Based on Julie Murphy’s YA novel, Dumplin’ is a total delight. Here are a few of the totally delightful things you will see in the Netflix dramedy’s 110 minutes: talent show yodeling, Dolly Parton drag queens teaching youths how to vogue, and Jennifer Aniston blow-drying away her tears.
“Dumplin’” is the nickname given to rebellious teen Willowdean (Danielle Macdonald) by her former beauty queen mother Rosie (Aniston, embodying a jazzercising Southern belle very convincingly), who still organizes the local pageant in their small Texas town. Upset by her mom’s fat-phobic insensitivity and inspired by the confidence of her late aunt, Willowdean decides to enter the competition and lead a “revolution in heels.”
What follows is a smart, heartwarming, and multidimensional story of self-acceptance that challenges hegemonic beauty standards (like the idea of a “swimsuit body”); shows how society pressures those who don’t fit into these standards to make themselves invisible; raises questions about who is allowed to join a revolution; explores the bottomless depths of grief and friendship; and reveals the link between adults’ insecurities and the expectations they project onto their children.
Throughout, wisdom bequeathed from Dolly Parton, Queen of the Earth, guides characters through hard times—they quote her lyrics like scripture and stop to wonder, “What would Dolly do?” Sadly, the Backwoods Barbie doesn’t make a cameo, but the soundtrack is packed with classics like “9 to 5” and “Two Doors Down,” as well as new renditions of old songs bolstered by guest artists like Sia and Mavis Staples.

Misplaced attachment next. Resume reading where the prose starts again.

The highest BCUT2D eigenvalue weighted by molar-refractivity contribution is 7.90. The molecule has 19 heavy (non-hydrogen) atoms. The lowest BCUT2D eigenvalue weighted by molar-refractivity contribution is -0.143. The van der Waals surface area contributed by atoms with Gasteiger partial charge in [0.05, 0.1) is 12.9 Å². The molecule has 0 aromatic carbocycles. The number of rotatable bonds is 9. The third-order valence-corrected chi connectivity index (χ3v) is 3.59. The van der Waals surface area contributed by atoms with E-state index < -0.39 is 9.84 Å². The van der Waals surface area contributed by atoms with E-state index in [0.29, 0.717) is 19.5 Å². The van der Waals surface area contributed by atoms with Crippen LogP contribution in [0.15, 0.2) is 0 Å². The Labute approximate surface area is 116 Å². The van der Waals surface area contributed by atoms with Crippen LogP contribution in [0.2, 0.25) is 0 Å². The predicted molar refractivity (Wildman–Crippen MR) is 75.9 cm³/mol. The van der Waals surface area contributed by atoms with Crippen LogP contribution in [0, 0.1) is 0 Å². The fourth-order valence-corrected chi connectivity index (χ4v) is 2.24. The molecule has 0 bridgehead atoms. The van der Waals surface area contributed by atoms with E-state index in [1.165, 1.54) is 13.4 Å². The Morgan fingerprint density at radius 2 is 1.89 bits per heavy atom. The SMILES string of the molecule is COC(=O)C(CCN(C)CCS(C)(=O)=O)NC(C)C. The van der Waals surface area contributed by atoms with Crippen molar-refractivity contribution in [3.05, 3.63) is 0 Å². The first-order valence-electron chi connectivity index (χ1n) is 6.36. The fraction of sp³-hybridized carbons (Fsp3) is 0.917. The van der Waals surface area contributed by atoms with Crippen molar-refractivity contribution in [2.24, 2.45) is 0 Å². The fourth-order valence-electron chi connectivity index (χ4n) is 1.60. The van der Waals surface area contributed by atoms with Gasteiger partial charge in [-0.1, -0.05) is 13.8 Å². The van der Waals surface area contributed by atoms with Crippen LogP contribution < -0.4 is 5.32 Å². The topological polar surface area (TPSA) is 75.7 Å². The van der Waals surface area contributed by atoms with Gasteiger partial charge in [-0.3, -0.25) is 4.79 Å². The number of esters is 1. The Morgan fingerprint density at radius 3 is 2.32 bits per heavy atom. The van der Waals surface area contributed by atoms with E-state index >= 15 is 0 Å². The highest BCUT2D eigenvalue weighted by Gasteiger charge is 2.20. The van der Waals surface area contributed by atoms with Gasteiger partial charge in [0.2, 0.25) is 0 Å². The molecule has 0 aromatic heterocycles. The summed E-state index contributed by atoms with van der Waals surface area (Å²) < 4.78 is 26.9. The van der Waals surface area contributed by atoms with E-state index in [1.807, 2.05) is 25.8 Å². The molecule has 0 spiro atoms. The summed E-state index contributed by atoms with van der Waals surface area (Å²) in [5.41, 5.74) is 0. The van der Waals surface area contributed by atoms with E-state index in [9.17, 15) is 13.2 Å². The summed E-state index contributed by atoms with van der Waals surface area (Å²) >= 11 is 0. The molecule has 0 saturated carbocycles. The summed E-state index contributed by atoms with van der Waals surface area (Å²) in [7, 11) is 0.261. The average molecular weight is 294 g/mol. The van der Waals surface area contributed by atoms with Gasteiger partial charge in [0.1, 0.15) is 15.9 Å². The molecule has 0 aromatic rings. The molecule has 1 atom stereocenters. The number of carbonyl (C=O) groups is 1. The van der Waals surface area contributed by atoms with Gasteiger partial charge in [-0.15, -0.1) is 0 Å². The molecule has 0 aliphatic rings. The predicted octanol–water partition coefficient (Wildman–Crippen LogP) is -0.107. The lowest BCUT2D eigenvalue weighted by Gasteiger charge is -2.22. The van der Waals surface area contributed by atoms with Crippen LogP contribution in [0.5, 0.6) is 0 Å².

Like any feel-good movie, Dumplin’ has moments of extremely gooey cheese, such as Willowdean making many decisions with the help of a Magic 8 Ball given to her by her crush. And despite the positive messages, it’s not without its faults, most notably that Rhea Ranged (Harrold Perrineau), the drag queen who helps Willowdean and her outcast friends realize their potential, is barely allowed room to expand beyond the “magical Black character” archetype. Plus, NO SPOILERS, but: The ending made me do a raspberry sound at the screen.
That said, I’m ecstatic that Dumplin’ provides an alternative narrative to the countless films about women ultimately succumbing to changing their appearance to find happiness and a man (cough, Miss Congeniality). Because it’s really freaking hard to be a diamond in a rhinestone world! Although it’s not perfect, Dumplin’ made my cold, prune-like heart grow three sizes. May even better films blossom in its wake.